Is it possible to divert war spending into green investment? (David is skeptical.) The current military budget for fiscal year 2008 is around 650 billion dollars, not including supplemental requests, which so far have been made every year since the Iraq war started. That $700 billion-plus total compares to the around $400 billion of military spending in 2001. Given the current unpopularity of the Iraq war, would it really be politically impossible to gain public support for reducing our military budget back to pre-Operation Clusterf*ck levels? (I’d like to see much deeper cuts, but let’s look a mere $300 billion reduction for the moment.)

Right now, with virtually nobody in Congress campaigning for significant cuts, a public opinion plurality already favors cuts in war spending. That plurality came to its conclusion in spite of a bipartisan consensus by all leading politicians for increasing war spending.

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If we are ever going to do something serious against climate chaos, we will have to push for actions nobody seriously supports at the moment. Pushing to divert military spending to green public investment is morally right, but it also has huge political potential. We are talking about huge job potential and huge profit potential. It could be the basis for common ground between a whole bunch of movements that often have trouble coming together. And our military and fossil fuel companies have become so closely tied together that I doubt you can take on one without taking on the other in any case. Years ago, a science fiction writer invented the term “crackpot realism” to describe people who supported a massive bomb shelter construction project as the “realistic” choice. Dismissing out of hand the idea that we might cut the war budget to finance this vital need is a form of crackpot realism.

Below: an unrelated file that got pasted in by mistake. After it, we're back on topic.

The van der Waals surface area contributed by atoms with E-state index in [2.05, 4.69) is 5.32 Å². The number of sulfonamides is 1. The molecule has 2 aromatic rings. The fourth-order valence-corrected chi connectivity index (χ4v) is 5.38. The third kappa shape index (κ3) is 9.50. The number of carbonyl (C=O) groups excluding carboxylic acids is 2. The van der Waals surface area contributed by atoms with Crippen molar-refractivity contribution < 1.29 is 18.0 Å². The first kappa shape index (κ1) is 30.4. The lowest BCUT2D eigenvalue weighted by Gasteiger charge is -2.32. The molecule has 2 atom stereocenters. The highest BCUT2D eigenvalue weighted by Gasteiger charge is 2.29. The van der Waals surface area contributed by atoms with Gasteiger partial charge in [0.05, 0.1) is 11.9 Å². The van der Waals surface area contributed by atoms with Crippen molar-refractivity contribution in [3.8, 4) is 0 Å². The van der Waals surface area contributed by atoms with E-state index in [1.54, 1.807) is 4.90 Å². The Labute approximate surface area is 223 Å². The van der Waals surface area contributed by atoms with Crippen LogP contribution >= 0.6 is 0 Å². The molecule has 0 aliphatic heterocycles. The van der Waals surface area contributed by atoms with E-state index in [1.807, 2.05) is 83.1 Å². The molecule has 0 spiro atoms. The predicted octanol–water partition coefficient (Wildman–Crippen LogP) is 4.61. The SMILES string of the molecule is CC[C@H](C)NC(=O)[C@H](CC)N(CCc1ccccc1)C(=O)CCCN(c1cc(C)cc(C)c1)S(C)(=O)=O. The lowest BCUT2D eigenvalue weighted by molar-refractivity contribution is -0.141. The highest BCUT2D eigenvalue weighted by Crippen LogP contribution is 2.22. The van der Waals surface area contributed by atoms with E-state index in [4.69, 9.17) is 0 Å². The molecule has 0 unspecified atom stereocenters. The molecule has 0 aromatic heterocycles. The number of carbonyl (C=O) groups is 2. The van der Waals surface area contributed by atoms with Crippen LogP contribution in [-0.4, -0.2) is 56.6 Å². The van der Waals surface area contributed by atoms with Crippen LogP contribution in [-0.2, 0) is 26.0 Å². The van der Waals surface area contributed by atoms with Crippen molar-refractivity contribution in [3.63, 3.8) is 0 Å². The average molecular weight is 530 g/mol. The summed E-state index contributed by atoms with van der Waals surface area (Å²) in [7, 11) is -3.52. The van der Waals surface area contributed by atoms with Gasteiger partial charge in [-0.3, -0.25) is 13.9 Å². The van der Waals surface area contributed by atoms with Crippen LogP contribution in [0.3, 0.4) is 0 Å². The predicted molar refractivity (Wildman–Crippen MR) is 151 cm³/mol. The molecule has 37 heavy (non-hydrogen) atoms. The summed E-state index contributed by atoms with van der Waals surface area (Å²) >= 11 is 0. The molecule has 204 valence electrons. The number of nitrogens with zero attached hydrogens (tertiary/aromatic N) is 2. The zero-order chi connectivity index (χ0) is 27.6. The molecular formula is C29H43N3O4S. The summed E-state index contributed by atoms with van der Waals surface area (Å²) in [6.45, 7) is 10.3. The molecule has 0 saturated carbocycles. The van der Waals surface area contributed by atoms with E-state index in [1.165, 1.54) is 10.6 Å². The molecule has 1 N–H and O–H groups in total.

By some measures, the U.S. now spends 29 times more on war than the nation with the next highest military budget. If the Blue-Green Alliance or Green For All decided to take this on, I think they could mobilize public opinion very quickly. I think the public has grown disillusioned that spending hundreds of billions on murder and torture is the best way to keep us safe. At any rate, if the U.S. keeps piling up the war money and getting into one aggressive war after another, we are not going to be able to do much about solving climate chaos or any other social program. So aside from being a source of money, I think converting the U.S. back to a free civilian nation is not a step you can realistically skip.

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